3200 SAB, 763-4117
DAY CALENDAR A Attention: Nov. 23 is deadline for ap-
Regents' Meeting: Regents' Rm., Ad- plying for the Jan. Exam for Summer
min. Bldg., 11 am. Federal Agency Jobs. This exam covers
Neuroscience: C. Cummins. "Is There all federal jobs, except the post office.
A Metabolic Interrelationship between Contact office for further details.
Neurons & Glia?" Neurosci. Lab. Bldg., CIA, Wash. D.C.: Deadline for apply-
noon. ing Jan. 15, for seniors and graduate
Physics: L. Radicati, "Introduction to students in econ., geography, pol, act.,
Current Algebra," 205 P-A Bldg., 2 pm. history, linguistics or I.R. Details avail-
Astronomy: F. Miller, "Report on the able.
NASA Planning Workshop for Comet
Kohoutek," P-A Bldg. Colloq. Rm., 4r
pm.
'Hockey: Michigan vs Michigan State,
Yost Field House, 7:30 pm.
Music School: Mozart's "The Marriage
of Figaro," Mendelssohn, 8 pm. Em
Residential College Players: Stop-
pard's "Rosencrantz & Guildenstern
Are Dead," E. Quad Aud., 8pm.
AEPi Frayternity

T
c
;j
i
t
jE
I

THE MICHIGAN PAILY
Volume LXXXIV, No. 62
Friday, November 16, 1973
is edited and managed by students at
the University of Michigan. News phone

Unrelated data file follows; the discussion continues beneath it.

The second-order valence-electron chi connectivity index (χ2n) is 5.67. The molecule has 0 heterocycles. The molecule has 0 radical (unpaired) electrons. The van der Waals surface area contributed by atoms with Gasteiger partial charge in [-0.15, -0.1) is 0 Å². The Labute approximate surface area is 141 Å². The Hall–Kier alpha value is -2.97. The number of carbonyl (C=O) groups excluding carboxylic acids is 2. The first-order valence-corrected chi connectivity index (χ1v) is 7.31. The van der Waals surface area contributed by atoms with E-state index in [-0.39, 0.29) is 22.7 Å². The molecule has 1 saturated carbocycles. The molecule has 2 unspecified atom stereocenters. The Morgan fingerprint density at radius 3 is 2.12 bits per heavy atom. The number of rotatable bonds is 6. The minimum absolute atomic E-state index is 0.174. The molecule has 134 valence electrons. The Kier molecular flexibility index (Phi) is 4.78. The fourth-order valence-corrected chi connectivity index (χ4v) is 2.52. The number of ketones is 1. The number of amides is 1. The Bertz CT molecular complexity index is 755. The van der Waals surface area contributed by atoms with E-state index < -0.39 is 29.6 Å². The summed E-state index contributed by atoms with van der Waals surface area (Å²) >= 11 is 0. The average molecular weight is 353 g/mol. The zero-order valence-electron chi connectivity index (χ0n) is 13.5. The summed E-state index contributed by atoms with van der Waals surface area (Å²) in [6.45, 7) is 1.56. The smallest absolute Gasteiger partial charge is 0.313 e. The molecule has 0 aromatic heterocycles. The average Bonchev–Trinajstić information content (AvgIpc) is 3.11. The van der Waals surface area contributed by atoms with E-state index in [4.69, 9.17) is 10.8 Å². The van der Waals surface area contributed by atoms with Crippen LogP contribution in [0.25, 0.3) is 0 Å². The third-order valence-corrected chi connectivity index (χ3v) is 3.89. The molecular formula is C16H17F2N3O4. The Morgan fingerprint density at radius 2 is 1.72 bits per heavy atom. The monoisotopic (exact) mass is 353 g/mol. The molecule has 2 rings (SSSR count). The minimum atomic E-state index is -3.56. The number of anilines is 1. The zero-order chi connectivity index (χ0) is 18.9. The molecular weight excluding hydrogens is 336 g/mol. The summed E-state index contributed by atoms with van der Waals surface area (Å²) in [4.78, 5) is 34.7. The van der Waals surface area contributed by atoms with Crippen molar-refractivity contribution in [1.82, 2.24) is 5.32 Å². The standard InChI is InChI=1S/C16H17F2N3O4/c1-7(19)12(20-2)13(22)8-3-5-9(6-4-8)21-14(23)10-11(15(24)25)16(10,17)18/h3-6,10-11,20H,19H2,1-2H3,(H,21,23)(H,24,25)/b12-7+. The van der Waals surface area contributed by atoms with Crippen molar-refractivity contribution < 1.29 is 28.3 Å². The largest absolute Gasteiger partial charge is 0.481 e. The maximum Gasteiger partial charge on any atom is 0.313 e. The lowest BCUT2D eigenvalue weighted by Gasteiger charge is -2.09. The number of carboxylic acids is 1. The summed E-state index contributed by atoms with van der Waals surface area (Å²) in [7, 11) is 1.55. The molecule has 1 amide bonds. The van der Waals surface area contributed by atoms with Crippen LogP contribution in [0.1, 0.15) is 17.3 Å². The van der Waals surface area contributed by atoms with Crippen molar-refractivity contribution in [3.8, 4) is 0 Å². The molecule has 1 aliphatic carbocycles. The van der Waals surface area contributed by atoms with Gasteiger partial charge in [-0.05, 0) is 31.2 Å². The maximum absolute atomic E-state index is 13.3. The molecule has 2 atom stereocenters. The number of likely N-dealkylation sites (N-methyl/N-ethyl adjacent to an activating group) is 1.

764-0562. Second class postage paid at
Ann Arbor, Michigan 48106. Published
daily Tuesday through Sunday morning
during the University year at 420 May-I
nard Street, Ann Arbor, Michigan 48104.
Subscription rates: $10 by carrier (cam-,
pus area): $11 local mail (Michigan and
Ohio); $12 non-local mail (other states
and foreign).
Summer session publishes Tuesday
through Saturday morning. Subscrip-
Lion rates: $5.50 by carrier (campus,
area); $6.50 local mail (Michigan and
Ohio); $7.00 non-local mail ,other
states and foreign).
DAILY CLASSIFIEDS
BRING RESULTS

KRIS KRIST OFFERSON
IN CONCERT
Sat., Dec. 1-8 p.m.
Saginaw Civic Center

a 4 s

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SHABAT
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COMMUNAL
SABBATH DINNER
6:30 p.m.
Strawberry Service
(Creative) 8 p.m.
HILLEL
1429 Hill St.

i-'«1 I UI UINNI~r IIIVI5y
you to a friendly evening
of religious discussion.
REFRESHMENTS WILL BE SERVED
FRIDAY, Nov. 16-8 p.m.
1620 Cambridge

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Shirt with elasticized waist, $17.
B. Blouson jacket with stand-up collar, $40
Hip-stitched pleated skirt, $33.